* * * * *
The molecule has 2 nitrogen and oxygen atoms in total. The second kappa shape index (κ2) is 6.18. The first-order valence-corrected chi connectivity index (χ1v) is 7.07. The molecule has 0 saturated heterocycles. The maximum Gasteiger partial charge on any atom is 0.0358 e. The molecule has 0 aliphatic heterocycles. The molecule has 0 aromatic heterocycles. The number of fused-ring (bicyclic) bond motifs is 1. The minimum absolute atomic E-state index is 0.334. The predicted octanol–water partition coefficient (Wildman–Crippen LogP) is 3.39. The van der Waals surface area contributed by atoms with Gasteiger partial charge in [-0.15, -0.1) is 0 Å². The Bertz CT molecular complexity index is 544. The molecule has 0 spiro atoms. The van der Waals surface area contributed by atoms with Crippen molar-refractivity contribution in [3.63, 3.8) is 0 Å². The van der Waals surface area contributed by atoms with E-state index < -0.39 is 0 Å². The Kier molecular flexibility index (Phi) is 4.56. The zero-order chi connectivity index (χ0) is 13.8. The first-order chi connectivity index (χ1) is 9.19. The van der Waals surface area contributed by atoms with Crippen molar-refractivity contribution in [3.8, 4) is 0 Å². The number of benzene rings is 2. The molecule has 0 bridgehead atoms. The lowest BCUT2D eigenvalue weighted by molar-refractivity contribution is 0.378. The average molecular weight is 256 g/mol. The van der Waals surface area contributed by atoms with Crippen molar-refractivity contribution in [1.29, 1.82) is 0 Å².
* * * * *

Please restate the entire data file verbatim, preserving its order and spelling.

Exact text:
The molecule has 2 nitrogen and oxygen atoms in total. The second kappa shape index (κ2) is 6.18. The first-order valence-corrected chi connectivity index (χ1v) is 7.07. The molecule has 0 saturated heterocycles. The maximum Gasteiger partial charge on any atom is 0.0358 e. The molecule has 0 aliphatic heterocycles. The molecule has 0 aromatic heterocycles. The number of fused-ring (bicyclic) bond motifs is 1. The minimum absolute atomic E-state index is 0.334. The predicted octanol–water partition coefficient (Wildman–Crippen LogP) is 3.39. The van der Waals surface area contributed by atoms with Gasteiger partial charge in [-0.15, -0.1) is 0 Å². The Bertz CT molecular complexity index is 544. The molecule has 0 spiro atoms. The van der Waals surface area contributed by atoms with Crippen molar-refractivity contribution in [3.63, 3.8) is 0 Å². The van der Waals surface area contributed by atoms with E-state index < -0.39 is 0 Å². The Kier molecular flexibility index (Phi) is 4.56. The zero-order chi connectivity index (χ0) is 13.8. The first-order chi connectivity index (χ1) is 9.19. The van der Waals surface area contributed by atoms with Crippen molar-refractivity contribution in [3.8, 4) is 0 Å². The number of benzene rings is 2. The molecule has 0 bridgehead atoms. The lowest BCUT2D eigenvalue weighted by molar-refractivity contribution is 0.378. The average molecular weight is 256 g/mol. The van der Waals surface area contributed by atoms with Crippen molar-refractivity contribution in [1.29, 1.82) is 0 Å².